This (my MS) has been character building for him. After the honeymoon period ended he acted like the spoiled brat who grumbled at me if I asked him for a simple glass of water. He did get a tiny bit better but would slip up until...Recently, he quit doing that because I threatened him with having someone else (and OMG another man/old boyfriend no less--I was desperate and that was the only ammo I could find) take care of me because I couldn't handle his constant negative-displayed attitude anymore after time and time again asking him to stop. He finally realized that what he's been doing attitude wise was not helping me whatsoever. Maybe it took me pushing his jealousy button to get the quick result, which I hated to do. Maybe it was part my fault too because I could always walk away before my DX and go ride a horse instead of dealing with it.

Lately, he rushed home from work so I wouldn't have to spend 6 hours on the floor. He's my "knight in whining (as he calls it--love his honesty) armor.

The thing is that I'm too tired to deal with BS--love him or not. The sick person really has to take care of themselves 'cause no one else will do it. That's the bottom line.

MS does change a relationship drastically unless both people dig deep and find a way to deal with it and move on.
DX w/ RRMS 2004. Self DX PPMS. I don't sit here feeling sorry for myself; I just sit here. View my Blog--history and current events in my life at
http://boopieupsmsjourney.blogspot.com/
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Postby scoobyjude » Sun Nov 15, 2009 11:37 am

Wow Boopie, it's funny that you happened to re-visit this thread this week. I have had an extremely eventful, stressful week. On Monday out of the blue my ex emailed me after 13 months that he wanted to know if there was any chance that I would ever take him back and could we talk. We had still been kind of communicating up until about 2 months ago when I finally broke off all communication and actually started dating. I think this finally scared him that he was going to lose me forever but I honestly didn't do it for that reason. I was trying to move on and regain some sanity. I still talk to his mom occasinally and she told him that I had already found someone and he was crazy about me. This was technically true but I wasn't really interested in him. It seemed to have quite an effect on him though. There are a lot of issues that will have to be worked through and at this point I don't know if he deserves this second chance but I'm willing to see where it goes. We were together for 9+ yrs and for 8 of them, we were happy and best friends. I think that the whole MS issue is definitely playing into my decision because this man has seen me at my worst and still wants me. He told me that it wouldn't matter if I was in a wheelchair because he is so attracted to my mind that there could never be anyone more beautiful to him. I'm sure it's a little BS but it meant so much to me to hear him say that and it's more effort than I'm used to seeing from him. He has always been supportive and encouraging but sometimes I didn't think he even considered what could happen in the future. I know that the fear of finding someone else who can accept my MS is clouding my judgement some so I am taking things very slowly. He has said everything I've always wanted to hear and now it's time for him to prove it. MS and the future just seem so much scarier alone and I miss having someone to lean on. I know that I am strong enough to go on alone but that's not what I want. Life and relationships are hard enough but throw a chronic illness in there and forget it. Needless to say, I feel exhausted mentally and physically and definitely need to concentrate on what's best for me.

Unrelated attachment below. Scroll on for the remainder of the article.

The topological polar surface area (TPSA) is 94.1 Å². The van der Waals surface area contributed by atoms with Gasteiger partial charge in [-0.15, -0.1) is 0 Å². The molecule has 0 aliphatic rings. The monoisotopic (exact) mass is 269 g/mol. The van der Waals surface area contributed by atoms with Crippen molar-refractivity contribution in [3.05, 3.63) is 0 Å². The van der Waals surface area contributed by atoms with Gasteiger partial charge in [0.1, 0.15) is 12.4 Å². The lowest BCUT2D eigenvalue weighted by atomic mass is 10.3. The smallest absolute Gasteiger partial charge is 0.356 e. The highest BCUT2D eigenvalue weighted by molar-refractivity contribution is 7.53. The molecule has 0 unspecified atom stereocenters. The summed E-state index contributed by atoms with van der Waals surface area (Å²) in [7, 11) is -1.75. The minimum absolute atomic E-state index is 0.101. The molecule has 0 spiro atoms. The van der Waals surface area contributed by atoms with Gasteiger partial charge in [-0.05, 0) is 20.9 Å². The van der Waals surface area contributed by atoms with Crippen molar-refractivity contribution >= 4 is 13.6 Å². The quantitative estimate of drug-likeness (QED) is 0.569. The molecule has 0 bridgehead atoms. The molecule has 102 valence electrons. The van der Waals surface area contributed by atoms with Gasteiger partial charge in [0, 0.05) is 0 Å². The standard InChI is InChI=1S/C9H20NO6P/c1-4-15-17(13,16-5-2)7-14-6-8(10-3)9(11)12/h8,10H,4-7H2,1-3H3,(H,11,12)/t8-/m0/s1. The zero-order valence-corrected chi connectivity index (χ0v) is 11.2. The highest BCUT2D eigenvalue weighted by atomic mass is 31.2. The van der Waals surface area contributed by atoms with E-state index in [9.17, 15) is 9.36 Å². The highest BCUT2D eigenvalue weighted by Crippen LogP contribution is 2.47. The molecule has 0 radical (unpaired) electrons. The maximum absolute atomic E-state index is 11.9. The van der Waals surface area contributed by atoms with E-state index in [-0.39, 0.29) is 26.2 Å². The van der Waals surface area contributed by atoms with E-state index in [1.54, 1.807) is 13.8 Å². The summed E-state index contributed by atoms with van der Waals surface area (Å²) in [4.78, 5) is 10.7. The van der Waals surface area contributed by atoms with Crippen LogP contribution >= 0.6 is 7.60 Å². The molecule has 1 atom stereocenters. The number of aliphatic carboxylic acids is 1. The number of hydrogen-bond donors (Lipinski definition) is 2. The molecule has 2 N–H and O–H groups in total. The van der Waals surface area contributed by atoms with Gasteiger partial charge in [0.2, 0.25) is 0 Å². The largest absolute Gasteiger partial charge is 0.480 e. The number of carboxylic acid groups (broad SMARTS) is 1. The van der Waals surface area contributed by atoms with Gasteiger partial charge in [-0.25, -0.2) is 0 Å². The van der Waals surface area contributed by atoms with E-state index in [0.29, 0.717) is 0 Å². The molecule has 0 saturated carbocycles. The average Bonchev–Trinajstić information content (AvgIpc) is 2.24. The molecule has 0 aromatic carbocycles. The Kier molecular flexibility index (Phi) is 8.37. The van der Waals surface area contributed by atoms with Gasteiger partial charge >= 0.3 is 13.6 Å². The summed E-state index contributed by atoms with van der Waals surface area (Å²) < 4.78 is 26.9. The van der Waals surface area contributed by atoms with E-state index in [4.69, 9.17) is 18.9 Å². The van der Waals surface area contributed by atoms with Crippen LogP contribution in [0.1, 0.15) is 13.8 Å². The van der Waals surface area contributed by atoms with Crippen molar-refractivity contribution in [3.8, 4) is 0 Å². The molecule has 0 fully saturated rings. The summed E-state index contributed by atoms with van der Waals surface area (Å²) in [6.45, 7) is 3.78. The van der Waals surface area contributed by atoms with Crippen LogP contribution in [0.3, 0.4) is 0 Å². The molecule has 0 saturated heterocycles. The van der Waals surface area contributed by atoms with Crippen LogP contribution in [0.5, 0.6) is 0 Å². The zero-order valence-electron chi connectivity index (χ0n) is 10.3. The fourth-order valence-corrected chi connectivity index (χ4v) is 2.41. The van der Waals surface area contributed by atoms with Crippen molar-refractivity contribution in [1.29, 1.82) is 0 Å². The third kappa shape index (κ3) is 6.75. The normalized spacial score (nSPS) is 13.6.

Dxed Jan 2006. Sx since 2002. Rebif since March 2006. "When one door closes, another opens but we often look so long and so regretfully upon the closed door that we do not see the one which has opened for us." Alexander Graham Bell
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Postby Boopieup » Sun Nov 15, 2009 8:10 pm

scoobyjude:

I don't read that much, but your thread caught my attention. I am by no means an expert on relationships. I mess up a lot and wonder at times why my husband is still with me. I freak out at times and everyone, including him, is either stupid or the devil. That's hard on anyone especially the loved one/caregiver. After I stop "freak-out mode", I always apologize. It must be true love because he is always so understanding.

I think you are on the right track of doing what's best for you. I was always one to try so hard to do for others. I've finally come to the realization that it's me that is inside this body with MS and no one else. No one else knows what's going on with me, so they really can't help or make me better even though they might try.

Am I selfish? Maybe. I think just about anyone would be with the mill I've been through.

Just make sure that man loves you for you and you'll be alright,
DX w/ RRMS 2004. Self DX PPMS. I don't sit here feeling sorry for myself; I just sit here. View my Blog--history and current events in my life at
http://boopieupsmsjourney.blogspot.com/